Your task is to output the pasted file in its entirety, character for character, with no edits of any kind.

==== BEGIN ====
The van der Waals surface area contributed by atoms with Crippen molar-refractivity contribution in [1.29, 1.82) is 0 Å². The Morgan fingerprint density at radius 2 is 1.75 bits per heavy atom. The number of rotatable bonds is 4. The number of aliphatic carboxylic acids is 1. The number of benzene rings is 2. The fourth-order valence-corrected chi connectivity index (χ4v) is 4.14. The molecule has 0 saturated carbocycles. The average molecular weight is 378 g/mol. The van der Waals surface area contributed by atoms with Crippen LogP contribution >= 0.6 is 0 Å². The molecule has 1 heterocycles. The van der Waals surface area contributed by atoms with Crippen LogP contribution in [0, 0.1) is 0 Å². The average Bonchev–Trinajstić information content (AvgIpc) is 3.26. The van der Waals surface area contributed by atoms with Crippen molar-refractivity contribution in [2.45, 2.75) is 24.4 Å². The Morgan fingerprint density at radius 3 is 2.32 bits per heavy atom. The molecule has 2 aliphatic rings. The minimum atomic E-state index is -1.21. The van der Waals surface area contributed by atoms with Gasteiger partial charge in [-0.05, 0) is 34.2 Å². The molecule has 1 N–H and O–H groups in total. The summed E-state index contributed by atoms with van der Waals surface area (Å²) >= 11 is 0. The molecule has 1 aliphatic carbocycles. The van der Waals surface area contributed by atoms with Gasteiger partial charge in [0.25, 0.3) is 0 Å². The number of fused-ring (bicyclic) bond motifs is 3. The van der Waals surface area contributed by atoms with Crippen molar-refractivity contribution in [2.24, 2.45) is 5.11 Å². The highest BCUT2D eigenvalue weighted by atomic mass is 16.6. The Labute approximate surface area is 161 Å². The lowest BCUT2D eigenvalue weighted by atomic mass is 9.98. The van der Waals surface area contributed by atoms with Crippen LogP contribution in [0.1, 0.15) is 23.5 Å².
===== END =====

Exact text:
The van der Waals surface area contributed by atoms with Crippen molar-refractivity contribution in [1.29, 1.82) is 0 Å². The Morgan fingerprint density at radius 2 is 1.75 bits per heavy atom. The number of rotatable bonds is 4. The number of aliphatic carboxylic acids is 1. The number of benzene rings is 2. The fourth-order valence-corrected chi connectivity index (χ4v) is 4.14. The molecule has 0 saturated carbocycles. The average molecular weight is 378 g/mol. The van der Waals surface area contributed by atoms with Crippen LogP contribution >= 0.6 is 0 Å². The molecule has 1 heterocycles. The van der Waals surface area contributed by atoms with Crippen LogP contribution in [0, 0.1) is 0 Å². The average Bonchev–Trinajstić information content (AvgIpc) is 3.26. The van der Waals surface area contributed by atoms with Crippen molar-refractivity contribution in [2.45, 2.75) is 24.4 Å². The Morgan fingerprint density at radius 3 is 2.32 bits per heavy atom. The molecule has 2 aliphatic rings. The minimum atomic E-state index is -1.21. The van der Waals surface area contributed by atoms with Gasteiger partial charge in [-0.05, 0) is 34.2 Å². The molecule has 1 N–H and O–H groups in total. The summed E-state index contributed by atoms with van der Waals surface area (Å²) >= 11 is 0. The molecule has 1 aliphatic carbocycles. The van der Waals surface area contributed by atoms with Gasteiger partial charge in [0.25, 0.3) is 0 Å². The number of fused-ring (bicyclic) bond motifs is 3. The van der Waals surface area contributed by atoms with Crippen molar-refractivity contribution in [2.24, 2.45) is 5.11 Å². The highest BCUT2D eigenvalue weighted by atomic mass is 16.6. The Labute approximate surface area is 161 Å². The lowest BCUT2D eigenvalue weighted by atomic mass is 9.98. The van der Waals surface area contributed by atoms with Crippen LogP contribution in [0.1, 0.15) is 23.5 Å².